Price Lane residents bearing brunt of sewage water since NWC's temporary fix
Temporary work carried out on a section of the troublesome National Water Commission (NWC) sewer main on North Street, Kingston, near two of Jamaica's oldest boys' schools has eased the worries of a few but has caused unimaginable pain for several others living on Price Lane.
Waste water has flowed freely from homes on both sides of Price Lane since the work was done on the system on Tuesday night and frustrated residents used debris and old tires to block North Street yesterday morning.
Blockages have since been cleared by the police, but the residents are worried that the situation could pose a serious threat to their health.
The NWC attempted to make minor adjustments to the lines in order to alleviate the suffering of residents along North Street.
"I have grandchildren living in the house with me, and they can't event play in the yard because of the state it's in due to waste water that just keeps flowing up here," said Sue-Ann Reid.
Another resident, Cecil Douglas, who operates a shop in the community, had to close for the day, he said, because of the foul odour and constant flow of the sewage water past his home and shop.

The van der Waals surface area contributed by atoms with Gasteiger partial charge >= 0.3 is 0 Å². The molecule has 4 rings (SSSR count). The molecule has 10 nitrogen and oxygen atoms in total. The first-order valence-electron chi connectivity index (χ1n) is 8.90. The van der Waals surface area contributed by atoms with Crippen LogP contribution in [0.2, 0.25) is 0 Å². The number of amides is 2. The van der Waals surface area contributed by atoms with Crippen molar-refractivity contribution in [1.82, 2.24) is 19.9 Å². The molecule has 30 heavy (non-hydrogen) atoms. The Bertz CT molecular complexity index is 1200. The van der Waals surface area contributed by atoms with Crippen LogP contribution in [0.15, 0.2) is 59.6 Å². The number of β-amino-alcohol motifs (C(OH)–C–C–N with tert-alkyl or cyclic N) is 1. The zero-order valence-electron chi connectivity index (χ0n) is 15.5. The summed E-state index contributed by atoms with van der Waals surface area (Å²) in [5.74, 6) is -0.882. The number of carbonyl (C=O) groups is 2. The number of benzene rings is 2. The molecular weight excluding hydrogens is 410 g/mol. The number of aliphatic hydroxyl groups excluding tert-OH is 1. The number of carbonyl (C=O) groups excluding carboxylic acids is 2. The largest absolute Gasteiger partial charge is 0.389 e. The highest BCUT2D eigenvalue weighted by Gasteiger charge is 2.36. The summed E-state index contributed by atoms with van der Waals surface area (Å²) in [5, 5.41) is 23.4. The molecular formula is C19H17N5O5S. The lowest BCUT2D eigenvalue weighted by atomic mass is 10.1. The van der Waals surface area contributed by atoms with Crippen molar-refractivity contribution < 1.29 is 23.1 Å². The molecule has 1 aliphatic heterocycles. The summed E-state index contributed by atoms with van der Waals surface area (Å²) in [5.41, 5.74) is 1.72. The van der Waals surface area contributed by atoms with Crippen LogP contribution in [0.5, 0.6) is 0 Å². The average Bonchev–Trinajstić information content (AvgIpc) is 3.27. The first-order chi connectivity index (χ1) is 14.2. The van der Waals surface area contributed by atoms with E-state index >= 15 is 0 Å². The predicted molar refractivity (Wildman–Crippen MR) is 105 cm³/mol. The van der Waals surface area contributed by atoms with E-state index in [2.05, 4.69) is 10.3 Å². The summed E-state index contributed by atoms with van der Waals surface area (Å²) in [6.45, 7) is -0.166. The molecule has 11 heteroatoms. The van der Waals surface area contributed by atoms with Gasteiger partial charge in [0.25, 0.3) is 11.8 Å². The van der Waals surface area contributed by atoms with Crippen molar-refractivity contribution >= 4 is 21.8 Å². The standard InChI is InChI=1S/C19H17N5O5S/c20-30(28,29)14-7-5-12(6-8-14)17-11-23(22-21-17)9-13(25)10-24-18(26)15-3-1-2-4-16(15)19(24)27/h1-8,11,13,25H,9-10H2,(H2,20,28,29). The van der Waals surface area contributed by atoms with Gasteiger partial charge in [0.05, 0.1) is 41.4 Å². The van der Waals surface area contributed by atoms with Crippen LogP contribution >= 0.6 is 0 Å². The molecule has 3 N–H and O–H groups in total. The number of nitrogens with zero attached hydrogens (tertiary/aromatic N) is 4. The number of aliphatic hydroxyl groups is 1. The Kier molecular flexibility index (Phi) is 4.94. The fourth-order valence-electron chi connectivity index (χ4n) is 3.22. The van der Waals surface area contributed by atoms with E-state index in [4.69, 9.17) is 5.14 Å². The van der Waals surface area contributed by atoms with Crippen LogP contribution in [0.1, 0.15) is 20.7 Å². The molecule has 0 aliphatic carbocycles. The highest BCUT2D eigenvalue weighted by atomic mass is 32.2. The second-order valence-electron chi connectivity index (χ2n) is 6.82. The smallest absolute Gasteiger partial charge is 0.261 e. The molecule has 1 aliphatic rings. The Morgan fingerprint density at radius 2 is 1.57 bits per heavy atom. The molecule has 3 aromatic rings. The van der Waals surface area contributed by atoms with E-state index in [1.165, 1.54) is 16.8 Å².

"This can't go on any longer. From de man dem from NWC come say dem fix up top, is we down the bottom here who a suffer," Douglas said.
"Last night, a pure vomiting me deh pon because of this. See it deh! Not even mi shop me can afford fi open today," he said.
... 'People, are going to get sick. Trust me!'
Fabian Walker, another resident, told The Gleaner that it is the worst that he has seen the situation in years.
"This thing has been going on for years and it affects a whole lot of people around here. They have to come and look at this because people going to get sick because of it. Trust me," he said.
The NWC Communications Director, Charles Buchanan, said that a team would have been dispatched to have a look at the situation to see how best to confront the challenge.
Thirty-six million dollars was spent recently on the upper section of the North Street sewer line, but that, too, has failed to address the problem.
Subsequently, Dr Horace Chang, minister with responsibility for water, environment and housing, stated that his ministry accepted responsibility for the continuous free flowing of sewage along the roadway, which should have been corrected after a recent lengthy multimillion-dollar project and added that the ministry was sourcing funds to complete the rehabilitation work of the North Street line through to Spanish Town.